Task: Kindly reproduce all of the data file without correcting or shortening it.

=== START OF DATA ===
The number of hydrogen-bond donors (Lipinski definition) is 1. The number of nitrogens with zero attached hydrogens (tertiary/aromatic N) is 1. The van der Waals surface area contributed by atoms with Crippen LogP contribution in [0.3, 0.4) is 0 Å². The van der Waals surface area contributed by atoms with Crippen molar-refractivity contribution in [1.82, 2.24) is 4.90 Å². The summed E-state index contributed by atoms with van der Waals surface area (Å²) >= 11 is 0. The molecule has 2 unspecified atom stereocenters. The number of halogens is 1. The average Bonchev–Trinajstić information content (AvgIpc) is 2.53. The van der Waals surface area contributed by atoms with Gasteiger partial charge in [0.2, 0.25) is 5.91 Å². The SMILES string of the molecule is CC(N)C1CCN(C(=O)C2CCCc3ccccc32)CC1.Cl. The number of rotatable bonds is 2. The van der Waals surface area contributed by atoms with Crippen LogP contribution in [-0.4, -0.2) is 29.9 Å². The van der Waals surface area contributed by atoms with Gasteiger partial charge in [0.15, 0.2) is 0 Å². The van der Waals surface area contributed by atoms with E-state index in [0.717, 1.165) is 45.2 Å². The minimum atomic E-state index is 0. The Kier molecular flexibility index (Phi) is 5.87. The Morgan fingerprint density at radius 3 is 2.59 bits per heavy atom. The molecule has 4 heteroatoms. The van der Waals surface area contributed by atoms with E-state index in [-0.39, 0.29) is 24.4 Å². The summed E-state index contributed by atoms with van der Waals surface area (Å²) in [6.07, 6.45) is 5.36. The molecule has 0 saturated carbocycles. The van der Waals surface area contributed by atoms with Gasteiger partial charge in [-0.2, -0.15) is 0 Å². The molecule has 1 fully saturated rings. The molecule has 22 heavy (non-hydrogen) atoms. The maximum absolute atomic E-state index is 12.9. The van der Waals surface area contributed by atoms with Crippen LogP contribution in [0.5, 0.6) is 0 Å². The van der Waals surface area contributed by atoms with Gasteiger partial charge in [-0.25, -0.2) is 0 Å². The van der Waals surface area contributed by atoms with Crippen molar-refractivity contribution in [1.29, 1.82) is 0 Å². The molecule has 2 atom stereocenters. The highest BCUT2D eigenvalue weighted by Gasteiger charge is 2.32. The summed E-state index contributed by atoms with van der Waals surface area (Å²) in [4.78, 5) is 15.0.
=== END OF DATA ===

The number of hydrogen-bond donors (Lipinski definition) is 1. The number of nitrogens with zero attached hydrogens (tertiary/aromatic N) is 1. The van der Waals surface area contributed by atoms with Crippen LogP contribution in [0.3, 0.4) is 0 Å². The van der Waals surface area contributed by atoms with Crippen molar-refractivity contribution in [1.82, 2.24) is 4.90 Å². The summed E-state index contributed by atoms with van der Waals surface area (Å²) >= 11 is 0. The molecule has 2 unspecified atom stereocenters. The number of halogens is 1. The average Bonchev–Trinajstić information content (AvgIpc) is 2.53. The van der Waals surface area contributed by atoms with Gasteiger partial charge in [0.2, 0.25) is 5.91 Å². The SMILES string of the molecule is CC(N)C1CCN(C(=O)C2CCCc3ccccc32)CC1.Cl. The number of rotatable bonds is 2. The van der Waals surface area contributed by atoms with Crippen LogP contribution in [-0.4, -0.2) is 29.9 Å². The van der Waals surface area contributed by atoms with Gasteiger partial charge in [0.15, 0.2) is 0 Å². The van der Waals surface area contributed by atoms with E-state index in [0.717, 1.165) is 45.2 Å². The minimum atomic E-state index is 0. The Kier molecular flexibility index (Phi) is 5.87. The Morgan fingerprint density at radius 3 is 2.59 bits per heavy atom. The molecule has 4 heteroatoms. The van der Waals surface area contributed by atoms with E-state index in [-0.39, 0.29) is 24.4 Å². The summed E-state index contributed by atoms with van der Waals surface area (Å²) in [6.07, 6.45) is 5.36. The molecule has 0 saturated carbocycles. The van der Waals surface area contributed by atoms with Gasteiger partial charge in [-0.2, -0.15) is 0 Å². The molecule has 1 fully saturated rings. The molecule has 22 heavy (non-hydrogen) atoms. The maximum absolute atomic E-state index is 12.9. The van der Waals surface area contributed by atoms with Crippen LogP contribution in [0.5, 0.6) is 0 Å². The van der Waals surface area contributed by atoms with Gasteiger partial charge in [-0.25, -0.2) is 0 Å². The van der Waals surface area contributed by atoms with Crippen molar-refractivity contribution in [1.29, 1.82) is 0 Å². The molecule has 2 atom stereocenters. The highest BCUT2D eigenvalue weighted by Gasteiger charge is 2.32. The summed E-state index contributed by atoms with van der Waals surface area (Å²) in [4.78, 5) is 15.0.